The farm is not ideal for planting rice because it is rainfed and the soil nutrients must have been depleted during the past many rice planting seasons. But Dennis chose to do his demo planting of SRI to see how the SRI technique will come out despite the challenging situation.

    According to Eric Pungan, the owner of the farm, in the last three years, they were only able to harvest the equivalent of less than 50 cavans per hectare. It’s 70 to 77 cavans from 1.5 hectares.

    The result is an eye-opener. It means that the rainfed areas in many parts of the Philippines can be made to produce high yields by following the System of Rice Intensification. The system can be adopted by smallhold farmers because it might be quite difficult to adopt in large areas where water management may be a big challenge. Under SRI, taking care of the rice plants is like gardening where the requirements of the plants are precise. Like, for instance, the use of very young seedlings with only two leaves and planting only one seedling per hill. In large farms, the young seedlings that are newly planted can be carried away by flash floods or heavy rains.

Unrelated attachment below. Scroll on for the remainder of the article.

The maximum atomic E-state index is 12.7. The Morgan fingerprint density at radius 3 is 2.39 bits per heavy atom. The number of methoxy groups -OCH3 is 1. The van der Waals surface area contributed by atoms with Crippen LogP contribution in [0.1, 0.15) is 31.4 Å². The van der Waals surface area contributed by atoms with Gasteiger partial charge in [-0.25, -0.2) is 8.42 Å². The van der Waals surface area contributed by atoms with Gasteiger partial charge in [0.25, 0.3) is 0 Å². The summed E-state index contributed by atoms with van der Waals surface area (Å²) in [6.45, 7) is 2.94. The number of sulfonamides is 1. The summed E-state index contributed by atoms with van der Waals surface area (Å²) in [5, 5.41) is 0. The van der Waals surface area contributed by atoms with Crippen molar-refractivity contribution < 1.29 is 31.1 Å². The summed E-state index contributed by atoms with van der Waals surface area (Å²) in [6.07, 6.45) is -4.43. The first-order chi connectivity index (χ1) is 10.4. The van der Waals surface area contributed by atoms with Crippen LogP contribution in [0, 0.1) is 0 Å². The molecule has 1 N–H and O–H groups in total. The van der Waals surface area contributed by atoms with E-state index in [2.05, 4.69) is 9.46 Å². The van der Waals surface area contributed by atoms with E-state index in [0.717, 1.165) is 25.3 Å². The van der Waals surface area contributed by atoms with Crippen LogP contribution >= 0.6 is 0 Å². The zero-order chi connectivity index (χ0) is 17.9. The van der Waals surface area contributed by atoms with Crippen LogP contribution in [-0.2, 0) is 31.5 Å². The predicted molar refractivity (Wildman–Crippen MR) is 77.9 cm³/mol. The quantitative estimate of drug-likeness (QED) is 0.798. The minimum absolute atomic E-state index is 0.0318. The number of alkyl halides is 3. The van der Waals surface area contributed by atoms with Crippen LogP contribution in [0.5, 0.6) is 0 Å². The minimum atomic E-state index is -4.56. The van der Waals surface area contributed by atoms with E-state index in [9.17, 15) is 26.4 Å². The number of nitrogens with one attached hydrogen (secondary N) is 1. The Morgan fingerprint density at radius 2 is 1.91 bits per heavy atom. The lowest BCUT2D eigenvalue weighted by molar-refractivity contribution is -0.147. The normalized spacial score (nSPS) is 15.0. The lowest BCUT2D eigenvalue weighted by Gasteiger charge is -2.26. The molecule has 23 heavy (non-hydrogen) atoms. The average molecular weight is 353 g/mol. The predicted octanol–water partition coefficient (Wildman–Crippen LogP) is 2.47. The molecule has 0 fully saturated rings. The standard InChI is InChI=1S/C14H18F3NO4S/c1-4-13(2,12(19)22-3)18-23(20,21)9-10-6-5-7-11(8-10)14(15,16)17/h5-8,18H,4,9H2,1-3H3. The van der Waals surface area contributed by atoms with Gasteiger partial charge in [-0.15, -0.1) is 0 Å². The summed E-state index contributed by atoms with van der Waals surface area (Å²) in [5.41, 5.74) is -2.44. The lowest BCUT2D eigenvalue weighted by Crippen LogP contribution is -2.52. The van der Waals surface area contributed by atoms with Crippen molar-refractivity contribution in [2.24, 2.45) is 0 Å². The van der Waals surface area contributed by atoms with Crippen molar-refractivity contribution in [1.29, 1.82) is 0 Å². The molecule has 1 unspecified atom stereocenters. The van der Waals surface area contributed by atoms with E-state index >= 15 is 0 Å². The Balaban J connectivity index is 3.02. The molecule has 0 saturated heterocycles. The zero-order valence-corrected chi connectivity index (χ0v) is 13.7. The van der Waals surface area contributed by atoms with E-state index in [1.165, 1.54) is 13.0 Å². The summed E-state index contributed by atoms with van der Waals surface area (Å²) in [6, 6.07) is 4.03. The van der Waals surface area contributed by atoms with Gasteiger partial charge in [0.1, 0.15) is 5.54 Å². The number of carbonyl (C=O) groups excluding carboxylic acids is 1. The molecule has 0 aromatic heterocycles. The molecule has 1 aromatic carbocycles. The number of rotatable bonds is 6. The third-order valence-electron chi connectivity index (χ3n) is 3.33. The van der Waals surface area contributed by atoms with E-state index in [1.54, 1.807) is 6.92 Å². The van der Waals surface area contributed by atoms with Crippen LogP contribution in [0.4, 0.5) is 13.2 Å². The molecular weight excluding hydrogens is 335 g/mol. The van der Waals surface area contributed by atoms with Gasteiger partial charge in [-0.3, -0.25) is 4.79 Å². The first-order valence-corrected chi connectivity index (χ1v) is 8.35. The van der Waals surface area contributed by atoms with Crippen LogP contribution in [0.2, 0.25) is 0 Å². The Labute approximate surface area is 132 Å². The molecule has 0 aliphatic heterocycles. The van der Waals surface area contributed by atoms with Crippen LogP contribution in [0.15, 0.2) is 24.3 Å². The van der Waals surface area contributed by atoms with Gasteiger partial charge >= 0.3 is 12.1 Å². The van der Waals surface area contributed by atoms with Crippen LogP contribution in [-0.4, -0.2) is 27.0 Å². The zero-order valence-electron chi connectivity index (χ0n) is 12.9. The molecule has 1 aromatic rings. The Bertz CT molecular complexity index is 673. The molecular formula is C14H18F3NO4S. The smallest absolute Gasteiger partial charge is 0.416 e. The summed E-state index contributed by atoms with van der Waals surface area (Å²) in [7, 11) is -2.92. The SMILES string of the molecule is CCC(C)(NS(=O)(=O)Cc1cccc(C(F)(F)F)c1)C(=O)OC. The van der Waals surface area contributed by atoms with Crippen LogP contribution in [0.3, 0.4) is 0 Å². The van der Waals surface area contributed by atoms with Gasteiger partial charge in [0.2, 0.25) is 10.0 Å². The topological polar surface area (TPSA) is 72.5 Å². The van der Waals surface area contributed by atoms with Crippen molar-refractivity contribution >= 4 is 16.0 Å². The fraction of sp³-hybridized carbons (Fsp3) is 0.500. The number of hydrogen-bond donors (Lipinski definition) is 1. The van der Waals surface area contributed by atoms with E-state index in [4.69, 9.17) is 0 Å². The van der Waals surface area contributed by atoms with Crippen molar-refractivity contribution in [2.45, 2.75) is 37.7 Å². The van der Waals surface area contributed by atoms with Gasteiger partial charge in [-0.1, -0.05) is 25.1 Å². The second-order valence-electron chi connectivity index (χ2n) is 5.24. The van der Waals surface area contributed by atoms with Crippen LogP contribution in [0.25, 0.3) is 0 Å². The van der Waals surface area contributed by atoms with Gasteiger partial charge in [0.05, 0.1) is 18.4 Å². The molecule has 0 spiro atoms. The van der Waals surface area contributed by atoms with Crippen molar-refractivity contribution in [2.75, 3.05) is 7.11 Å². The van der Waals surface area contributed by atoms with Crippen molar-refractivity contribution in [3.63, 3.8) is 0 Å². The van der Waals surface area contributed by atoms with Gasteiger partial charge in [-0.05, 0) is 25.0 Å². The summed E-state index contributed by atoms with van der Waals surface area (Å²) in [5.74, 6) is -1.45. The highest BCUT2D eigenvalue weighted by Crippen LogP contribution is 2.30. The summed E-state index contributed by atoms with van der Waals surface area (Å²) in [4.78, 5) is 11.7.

While adopting the SRI can be demanding, it is one way of ensuring viable income and food security among smallhold farmers. Imagine, Dennis has proven that a one-hectare rainfed farm can produce the usual yield of four hectares.

    While Dennis has not achieved his big dream of breaking the world rice record harvest, he is not giving up. In fact he will continue to keep on innovating until he achieves his goal. The owner of the farm, Eric Pungan, is a 33-year-old businessman who is very much interested in agriculture. Together Dennis and Eric will collaborate in undertaking improvement not only of rice production but of other crops like corn, herbs and vegetables.